And then I sat in a cafe in what has become the country with the worst childhood overweight, obesity statistics in the world. 50 % of kids here are officially classified in either of the ‘O” groups. The first school group of kids, about 6 years old, to walk past us looked okay, until the stragglers followed through with the teachers - mmm – the bigger kids at the back – mmm about 25% I guessed. Then two other groups came past around 16 and 13 years old respectively, and then it hit me… I saw for myself what the statistics revealed – every second kid was too big.
At the same time as the last of the second group straggled past, it was 36oC and they were really puffing – and carrying the extra weight their puff was more pronounced than the front of the group, our meal was delivered. Our second day and our second meal to totally over deliver. The plates groaning with overload. My mind flew into a calorific calculation, assessment against the plate model, the traffic lights and the outdated pyramid model ( yes, I am in Greece historical models are okay here) but with every model this meal before me totally violated the rules or guidelines. From the menu the food looked great, but the portion size of each meal was excessive.
My first reaction was, “take half of this away and all will be fine”, or to lean to the table next to us and tell them to come share with us. Two weeks of this and I will shunt into the 50% ‘O’ category. My son’s eyes lit up, this was what he would call a ‘pig out’ for the second day in a row.
This nation is at battle, no – it’s not the Turks or the Romans this time, it is the waiter with the charming smile and hospitable gestures. This enemy is so friendly you do not even know he is your enemy. Portion distortion at its worst. Couple this with extreme heat and your desire to sit rather than move and it is no wonder the ‘O’ battle is raging.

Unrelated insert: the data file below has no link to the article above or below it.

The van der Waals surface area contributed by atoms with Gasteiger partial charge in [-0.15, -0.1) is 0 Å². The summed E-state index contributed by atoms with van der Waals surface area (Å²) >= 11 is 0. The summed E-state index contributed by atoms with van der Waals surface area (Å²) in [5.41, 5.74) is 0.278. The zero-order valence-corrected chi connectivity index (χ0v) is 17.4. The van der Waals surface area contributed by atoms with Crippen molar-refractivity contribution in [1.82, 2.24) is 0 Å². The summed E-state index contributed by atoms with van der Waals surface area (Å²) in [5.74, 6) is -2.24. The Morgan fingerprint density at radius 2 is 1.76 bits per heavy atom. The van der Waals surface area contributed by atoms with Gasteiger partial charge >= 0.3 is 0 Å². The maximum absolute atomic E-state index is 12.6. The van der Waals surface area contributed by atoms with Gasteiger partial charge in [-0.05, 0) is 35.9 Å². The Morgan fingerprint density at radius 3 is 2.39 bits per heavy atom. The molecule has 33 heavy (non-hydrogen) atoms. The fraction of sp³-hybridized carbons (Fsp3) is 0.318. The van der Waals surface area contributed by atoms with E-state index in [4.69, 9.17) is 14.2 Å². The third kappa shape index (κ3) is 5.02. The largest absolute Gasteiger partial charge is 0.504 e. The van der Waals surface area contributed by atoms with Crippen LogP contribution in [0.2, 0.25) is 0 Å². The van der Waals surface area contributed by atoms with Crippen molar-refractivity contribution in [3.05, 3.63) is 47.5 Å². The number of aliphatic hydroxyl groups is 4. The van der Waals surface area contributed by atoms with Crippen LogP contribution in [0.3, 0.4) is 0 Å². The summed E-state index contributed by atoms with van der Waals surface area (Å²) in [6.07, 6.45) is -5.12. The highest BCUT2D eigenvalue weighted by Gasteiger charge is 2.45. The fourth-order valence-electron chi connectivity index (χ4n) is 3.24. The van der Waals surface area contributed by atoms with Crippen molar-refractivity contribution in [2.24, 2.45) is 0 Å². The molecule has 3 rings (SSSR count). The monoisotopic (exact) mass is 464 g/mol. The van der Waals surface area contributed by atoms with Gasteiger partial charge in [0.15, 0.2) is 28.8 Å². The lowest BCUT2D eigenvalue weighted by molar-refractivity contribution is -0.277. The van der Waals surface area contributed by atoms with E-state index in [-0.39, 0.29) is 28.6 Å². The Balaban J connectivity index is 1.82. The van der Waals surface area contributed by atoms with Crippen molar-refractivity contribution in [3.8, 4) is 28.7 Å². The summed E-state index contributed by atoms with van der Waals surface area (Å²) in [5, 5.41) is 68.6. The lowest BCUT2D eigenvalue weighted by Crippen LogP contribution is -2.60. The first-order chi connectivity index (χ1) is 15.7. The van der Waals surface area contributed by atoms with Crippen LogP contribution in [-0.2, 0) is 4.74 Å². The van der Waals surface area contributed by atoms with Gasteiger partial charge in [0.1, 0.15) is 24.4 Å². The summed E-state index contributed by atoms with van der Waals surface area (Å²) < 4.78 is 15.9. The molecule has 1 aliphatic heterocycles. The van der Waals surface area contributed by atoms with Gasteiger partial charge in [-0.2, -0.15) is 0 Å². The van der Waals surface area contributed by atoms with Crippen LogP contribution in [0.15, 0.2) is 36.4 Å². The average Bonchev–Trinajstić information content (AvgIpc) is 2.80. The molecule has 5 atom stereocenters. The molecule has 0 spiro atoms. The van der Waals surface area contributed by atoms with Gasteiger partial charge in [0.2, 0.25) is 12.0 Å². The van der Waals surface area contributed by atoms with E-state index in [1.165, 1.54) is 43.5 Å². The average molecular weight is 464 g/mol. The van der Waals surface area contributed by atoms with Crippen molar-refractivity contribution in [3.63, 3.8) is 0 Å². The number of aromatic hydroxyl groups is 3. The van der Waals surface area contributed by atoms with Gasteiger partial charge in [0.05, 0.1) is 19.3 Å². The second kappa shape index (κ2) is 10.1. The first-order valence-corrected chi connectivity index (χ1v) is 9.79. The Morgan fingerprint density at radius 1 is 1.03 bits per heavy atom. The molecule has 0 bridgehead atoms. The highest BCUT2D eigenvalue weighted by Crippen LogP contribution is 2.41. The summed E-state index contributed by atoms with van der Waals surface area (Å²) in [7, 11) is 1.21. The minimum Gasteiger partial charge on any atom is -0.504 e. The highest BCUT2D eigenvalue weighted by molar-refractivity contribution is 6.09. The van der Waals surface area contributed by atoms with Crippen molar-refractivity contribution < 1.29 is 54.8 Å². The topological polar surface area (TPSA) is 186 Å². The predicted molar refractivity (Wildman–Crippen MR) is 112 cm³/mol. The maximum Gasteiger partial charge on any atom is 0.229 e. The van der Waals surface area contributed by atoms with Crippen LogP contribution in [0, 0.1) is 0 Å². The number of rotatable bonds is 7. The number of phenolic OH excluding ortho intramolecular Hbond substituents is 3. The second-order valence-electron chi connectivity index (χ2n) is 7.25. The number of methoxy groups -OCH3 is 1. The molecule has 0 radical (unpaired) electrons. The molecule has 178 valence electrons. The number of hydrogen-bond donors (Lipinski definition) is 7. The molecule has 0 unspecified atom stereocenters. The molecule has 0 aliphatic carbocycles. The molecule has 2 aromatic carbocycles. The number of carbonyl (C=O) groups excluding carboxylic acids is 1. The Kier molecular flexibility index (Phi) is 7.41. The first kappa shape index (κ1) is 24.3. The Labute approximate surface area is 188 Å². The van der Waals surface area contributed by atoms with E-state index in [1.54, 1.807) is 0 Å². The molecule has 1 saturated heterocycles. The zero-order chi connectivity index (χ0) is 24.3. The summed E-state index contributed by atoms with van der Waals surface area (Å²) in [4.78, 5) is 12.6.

As a spectator, it is hard to know who are tourists and who are locals – but no matter who they are, the adults walking past are equally plagued by the ‘O’ epidemic. Protruding bellies and and overweight waddles inflict more than one third of the adults meandering past. It seems the exception rather than the rule to see someone who looks fit and healthy.
The outcome of this battle is not instant death, and you can’t just whip out and win with an overnight surprise invasion, history shows the sword can solve lots of things especially if you are the one wielding it …
This battle is a slow one, inflicting slow pain with a slow arduous path to return to glory. This battle is only going to be won with will power, education, parent support, kids who are food savvy who know how much and how often to eat …
I say slow, but in Greek terms this battle is faster than many they have known. In a land where it can take up to 700 years to build a building, the obesity battle of the past 15 – 20 odd years is nothing. I just hope for their sake they can turn it around…
The rest of the world is watching Greece, not only their dire financial situation, but as our health statistics march quickly behind theirs – any lessons we can learn will be welcome …